The open road

July 27, 2006

Here's a paradox: The high price of gasoline makes driving more worthwhile. Expensive fuel induces people to cut down on trips, and that makes the roads less crowded for everyone else. You may not have noticed, but Maryland and the rest of the country have seen some evidence of this over the past month.

As the cost of a gallon of regular edged up over $3, traffic dropped off. O.K., just a wee little bit, but still - there are fewer cars out there than there were a year ago. Traffic monitoring by the State Highway Administration shows that the number of cars on I-95 in Baltimore is down 5 percent to 6 percent during the past three weekends compared with Saturdays and Sundays in July 2005; there appears to be a somewhat smaller decline on weekdays. On I-70 in Frederick, a comparison of two Sundays - one a year ago and one four days ago - shows a drop in traffic of about 3 percent. The Maryland House and Chesapeake House rest stops on I-95 both report slight slumps in business.

Nationally, the Department of Energy reports that demand for gasoline in the second quarter was up less than one-tenth of a percent from the same period a year ago; the American Petroleum Institute actually found a decline of nearly half a percent. Either way, that's a significant flattening of the upward trend in gas consumption, which had been running at between 1 percent and 2 percent a year. So, why are there still traffic jams? A very rough calculation suggests this: To reach these savings, the average car in America is being driven about one-tenth of a mile less per day. Not much, but it's a start.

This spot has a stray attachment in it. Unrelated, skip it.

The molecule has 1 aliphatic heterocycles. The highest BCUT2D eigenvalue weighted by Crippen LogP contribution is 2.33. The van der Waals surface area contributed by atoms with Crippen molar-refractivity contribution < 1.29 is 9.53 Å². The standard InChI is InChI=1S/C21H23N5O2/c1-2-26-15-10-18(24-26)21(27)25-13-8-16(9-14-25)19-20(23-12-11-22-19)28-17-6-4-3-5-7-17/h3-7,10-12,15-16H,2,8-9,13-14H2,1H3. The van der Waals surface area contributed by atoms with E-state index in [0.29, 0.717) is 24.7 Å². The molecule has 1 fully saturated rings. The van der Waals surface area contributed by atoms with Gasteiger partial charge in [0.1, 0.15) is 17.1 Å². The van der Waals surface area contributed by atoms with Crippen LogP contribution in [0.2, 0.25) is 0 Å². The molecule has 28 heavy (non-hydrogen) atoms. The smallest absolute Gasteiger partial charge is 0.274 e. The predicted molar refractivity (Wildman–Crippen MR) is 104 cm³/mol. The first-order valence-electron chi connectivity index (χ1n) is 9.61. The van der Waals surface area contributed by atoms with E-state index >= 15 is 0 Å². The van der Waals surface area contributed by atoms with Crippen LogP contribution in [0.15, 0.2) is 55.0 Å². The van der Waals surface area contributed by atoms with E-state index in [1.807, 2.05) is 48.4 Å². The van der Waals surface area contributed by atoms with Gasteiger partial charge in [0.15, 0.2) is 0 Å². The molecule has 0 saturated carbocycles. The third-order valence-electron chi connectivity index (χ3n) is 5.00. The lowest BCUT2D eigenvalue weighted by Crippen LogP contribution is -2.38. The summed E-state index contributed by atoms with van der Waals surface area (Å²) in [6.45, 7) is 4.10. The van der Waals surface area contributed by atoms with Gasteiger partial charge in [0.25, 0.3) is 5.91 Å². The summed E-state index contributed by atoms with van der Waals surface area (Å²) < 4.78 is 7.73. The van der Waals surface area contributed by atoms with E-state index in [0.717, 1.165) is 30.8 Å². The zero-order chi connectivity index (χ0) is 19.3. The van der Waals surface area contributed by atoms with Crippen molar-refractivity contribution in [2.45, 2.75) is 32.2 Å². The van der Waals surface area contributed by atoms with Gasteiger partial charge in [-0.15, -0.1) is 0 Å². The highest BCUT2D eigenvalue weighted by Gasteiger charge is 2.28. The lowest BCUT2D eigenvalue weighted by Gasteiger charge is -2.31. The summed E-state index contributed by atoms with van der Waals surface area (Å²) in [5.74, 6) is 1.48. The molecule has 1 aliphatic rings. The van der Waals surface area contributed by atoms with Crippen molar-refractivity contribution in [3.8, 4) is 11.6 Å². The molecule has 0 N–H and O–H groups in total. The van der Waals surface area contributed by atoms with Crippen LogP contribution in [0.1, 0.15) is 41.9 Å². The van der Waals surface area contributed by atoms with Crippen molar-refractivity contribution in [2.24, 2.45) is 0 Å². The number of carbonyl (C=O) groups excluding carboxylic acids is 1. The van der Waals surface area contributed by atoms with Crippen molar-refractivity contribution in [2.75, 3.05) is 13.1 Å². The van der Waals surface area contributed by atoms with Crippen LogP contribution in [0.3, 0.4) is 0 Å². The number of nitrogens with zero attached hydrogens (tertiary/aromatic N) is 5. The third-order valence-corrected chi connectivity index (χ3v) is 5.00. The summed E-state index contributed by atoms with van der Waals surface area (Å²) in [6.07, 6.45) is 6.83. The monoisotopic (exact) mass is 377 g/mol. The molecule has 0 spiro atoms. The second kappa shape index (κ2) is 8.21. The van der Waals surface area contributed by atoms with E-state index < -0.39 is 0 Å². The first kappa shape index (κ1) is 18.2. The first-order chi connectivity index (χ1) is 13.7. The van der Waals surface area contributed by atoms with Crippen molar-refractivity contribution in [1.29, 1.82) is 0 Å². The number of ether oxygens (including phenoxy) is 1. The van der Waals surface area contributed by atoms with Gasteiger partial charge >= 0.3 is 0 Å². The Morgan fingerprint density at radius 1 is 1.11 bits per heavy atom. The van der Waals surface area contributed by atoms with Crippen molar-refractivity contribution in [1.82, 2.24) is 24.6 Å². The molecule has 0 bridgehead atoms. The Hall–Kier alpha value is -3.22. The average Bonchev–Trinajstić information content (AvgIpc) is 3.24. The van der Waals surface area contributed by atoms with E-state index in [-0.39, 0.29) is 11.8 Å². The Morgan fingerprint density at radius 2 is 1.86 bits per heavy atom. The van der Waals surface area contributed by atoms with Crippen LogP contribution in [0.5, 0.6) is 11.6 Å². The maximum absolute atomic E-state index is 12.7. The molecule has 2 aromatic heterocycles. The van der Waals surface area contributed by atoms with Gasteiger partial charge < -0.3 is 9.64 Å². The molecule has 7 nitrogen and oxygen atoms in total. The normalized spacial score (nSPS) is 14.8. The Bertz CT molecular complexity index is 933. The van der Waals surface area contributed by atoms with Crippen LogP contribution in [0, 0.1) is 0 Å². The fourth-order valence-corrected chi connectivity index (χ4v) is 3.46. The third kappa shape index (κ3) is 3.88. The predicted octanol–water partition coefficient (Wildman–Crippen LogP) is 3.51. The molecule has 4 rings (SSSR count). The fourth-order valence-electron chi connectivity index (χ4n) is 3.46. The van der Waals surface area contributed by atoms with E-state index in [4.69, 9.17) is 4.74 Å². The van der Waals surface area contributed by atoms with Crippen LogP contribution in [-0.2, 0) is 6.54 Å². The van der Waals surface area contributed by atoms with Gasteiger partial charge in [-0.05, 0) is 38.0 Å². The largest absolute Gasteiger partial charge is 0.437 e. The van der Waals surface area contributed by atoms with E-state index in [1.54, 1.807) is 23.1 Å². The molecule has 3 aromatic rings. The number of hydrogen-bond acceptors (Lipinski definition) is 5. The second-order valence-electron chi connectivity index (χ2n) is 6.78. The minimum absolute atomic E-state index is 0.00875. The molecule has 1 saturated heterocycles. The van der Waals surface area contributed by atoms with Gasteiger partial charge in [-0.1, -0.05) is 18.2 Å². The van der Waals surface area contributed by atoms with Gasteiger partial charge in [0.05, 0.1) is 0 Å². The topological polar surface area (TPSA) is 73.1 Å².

Imagine how enjoyable it would be if people really cut back. The problem there, of course, is that as soon as that happened, drivers would be lured back again by rumors of free-flowing traffic, expensive gas or no, until - well, until we got back to where we started. Crawling and fuming.

The point, it seems, is that conservation is worthy, but what would really affect the quality of life is a cutback in the number of trips. Fewer cars on the road would be even better than hybrid cars on the road. The high price of gas cuts down some on the to-ing and fro-ing, but an efficient rail and bus network would make a much bigger difference. Driving today is a necessity - but if it were a luxury again, what a pleasure it would be.

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